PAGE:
Weighing Proportionality and Necessity, Court Denies Request for GM Simulation ESI Based Upon Trade Secret Concern
In Pertile v. General Motors, LLC, No. 1:15-cv-00518, 2016 WL 1059450, (D. Colo. Mar. 17, 2016), plaintiffs allege that Daniel Pertile was catastrophically injured during a rollover accident that occurred on February 25, 2013, in which Daniel was the front seat passenger of a Chevrolet Silverado 2500 HD crew cab truck. On July 6, 2015, the court entered a Protective Order, and, to facilitate discovery, also entered an Electronically Stored Information Protocol (“ESI Protocol”).
The ESI Protocol referenced the Parties’ disagreement as to whether GM would be required to produce ESI related to its finite element analysis. Finite element analysis (“FEA”) is a computer modeling technology used to create mathematical simulation of a three dimensional, virtual representation of a vehicle, component or system subjected to prescribed load conditions. It is used to simulate real-world behavior of physical objects.
The Parties proceeded with discovery, including the exchange of documents and ESI, through Initial Disclosures. GM produced ESI related to the design of the Chevrolet Silverado at issue, in the form of Computer Aided Design (“CAD”) files. Plaintiffs’ requests included production of FEA in the original native form, all finite element models depicting the roof and pillar structures of the subject vehicle design, including but not limited to inputs, outputs, pre and post processing, and mesh files. GM refused to produce its trade-secret FEA Models, on the grounds that the discovery sought by Plaintiffs was not reasonable or necessary, particularly in light of other discovery provided by GM.
The Court stated that as a threshold issue it must examine proportionality and necessity, and that the argument that production ‘might yield helpful information’ is not the applicable standard.
With regard to an examination of proportionality, under FRCP Rule 26, the Court must look at other factors to determine whether the requested discovery is proportional to Plaintiffs’ needs. These factors include the importance of the requested information to the issues presented by the case, the relative access to the information by the Parties, and whether the burden or expense of the discovery outweighed the benefit. Further, while there is no absolute privilege regarding trade secrets, if GM is able to show harm from disclosure of the FEA data, then the burden shifts back to Plaintiffs to establish that the FEA Models are not only relevant, but necessary, to prove their case.
GM argued that it may suffer harm if its trade secrets as to the FEA models are disclosed. GM stated that it carefully limits access to its technical trade secrets both internally and externally, that there is no satisfactory solution if the trade secrets are leaked, and that there is no way to monitor compliance with the Protective Order to ensure the trade secrets are not disclosed.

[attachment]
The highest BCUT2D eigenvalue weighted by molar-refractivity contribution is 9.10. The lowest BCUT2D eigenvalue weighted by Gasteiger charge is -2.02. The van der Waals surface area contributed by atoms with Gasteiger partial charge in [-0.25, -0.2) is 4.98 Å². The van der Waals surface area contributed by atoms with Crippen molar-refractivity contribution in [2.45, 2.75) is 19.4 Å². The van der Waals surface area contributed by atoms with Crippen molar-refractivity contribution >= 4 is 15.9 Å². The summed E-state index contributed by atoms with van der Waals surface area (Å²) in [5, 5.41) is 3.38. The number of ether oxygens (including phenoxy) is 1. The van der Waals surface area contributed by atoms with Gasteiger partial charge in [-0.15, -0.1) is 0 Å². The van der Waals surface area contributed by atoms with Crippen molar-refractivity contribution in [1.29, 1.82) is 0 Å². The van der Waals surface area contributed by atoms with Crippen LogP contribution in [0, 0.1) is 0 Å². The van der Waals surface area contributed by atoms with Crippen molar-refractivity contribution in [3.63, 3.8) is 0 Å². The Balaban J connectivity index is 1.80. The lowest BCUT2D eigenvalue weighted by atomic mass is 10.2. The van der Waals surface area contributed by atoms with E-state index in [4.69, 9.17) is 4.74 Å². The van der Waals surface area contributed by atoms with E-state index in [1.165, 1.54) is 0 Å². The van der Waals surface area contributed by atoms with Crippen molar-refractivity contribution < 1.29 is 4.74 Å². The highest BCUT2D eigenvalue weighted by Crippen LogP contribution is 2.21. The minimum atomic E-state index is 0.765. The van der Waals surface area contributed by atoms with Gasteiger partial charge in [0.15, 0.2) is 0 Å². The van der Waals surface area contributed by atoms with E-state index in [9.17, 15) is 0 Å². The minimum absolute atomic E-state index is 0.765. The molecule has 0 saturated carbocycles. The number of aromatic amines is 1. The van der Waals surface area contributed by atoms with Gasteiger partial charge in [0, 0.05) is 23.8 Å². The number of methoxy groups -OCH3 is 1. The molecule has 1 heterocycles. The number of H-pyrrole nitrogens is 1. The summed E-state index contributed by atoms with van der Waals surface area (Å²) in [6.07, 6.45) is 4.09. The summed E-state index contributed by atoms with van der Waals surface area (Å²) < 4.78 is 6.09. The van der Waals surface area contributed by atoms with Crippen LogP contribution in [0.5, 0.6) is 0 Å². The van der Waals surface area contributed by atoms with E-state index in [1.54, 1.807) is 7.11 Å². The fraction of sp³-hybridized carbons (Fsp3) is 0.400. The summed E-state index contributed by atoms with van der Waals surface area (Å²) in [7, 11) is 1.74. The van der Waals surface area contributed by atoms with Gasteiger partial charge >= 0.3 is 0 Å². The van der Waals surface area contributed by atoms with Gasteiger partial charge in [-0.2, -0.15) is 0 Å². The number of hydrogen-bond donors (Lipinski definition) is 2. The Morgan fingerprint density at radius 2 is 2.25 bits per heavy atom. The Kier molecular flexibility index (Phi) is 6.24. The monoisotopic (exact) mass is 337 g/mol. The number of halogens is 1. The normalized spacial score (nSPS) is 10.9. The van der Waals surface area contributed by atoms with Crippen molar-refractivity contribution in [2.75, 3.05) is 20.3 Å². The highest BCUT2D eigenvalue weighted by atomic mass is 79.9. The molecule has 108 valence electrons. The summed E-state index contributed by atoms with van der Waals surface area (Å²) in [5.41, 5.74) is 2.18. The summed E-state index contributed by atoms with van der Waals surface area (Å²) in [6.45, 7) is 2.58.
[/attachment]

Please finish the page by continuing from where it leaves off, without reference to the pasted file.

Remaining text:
In weighing the competing factors, the Court found that GM met its burden to show that disclosure of the FEA Models “might” be harmful. The Court found that it was undisputed that GM dedicated considerable resources to developing its FEA Models, and that the FEA Models themselves are considered trade secrets. The Court concluded that the potential disclosure of GM’s FEA Models, even under the Protective Order, might be harmful. This finding shifted the burden back to Plaintiffs to establish that the production of the ESI regarding the Models is relevant and necessary.
The court next reviewed the relevance and necessity of the production of the FEA model data. Plaintiffs urged the Court to compel discovery, on the theory that the FEA Models were important to understanding what the GM engineers knew when they were running computer simulations. The Court and the parties acknowledged that the FEA Models could yield information relevant to the action. The Court found, however, that the FEA Models themselves do not necessarily tell Plaintiffs what GM actually knew about the design of the roof structure. The Court found that the input data instead reflected a body of information from which GM engineers drew to run computer simulations, but did not reflect the final design of the vehicle at issue, or even necessarily an interim design.
Given these findings, the Court ruled that Plaintiffs had provided no factual basis to argue that the CAD drawings or other design documents which had been produced were insufficient, or that that a need for production of the FEA models existed. Without factual basis established by Plaintiffs that the production to date was inadequate, Plaintiff’s attempt to compel production of FEA models was not proportional or necessary. The Court denied the Motion to Compel the data relative to the FEA Models.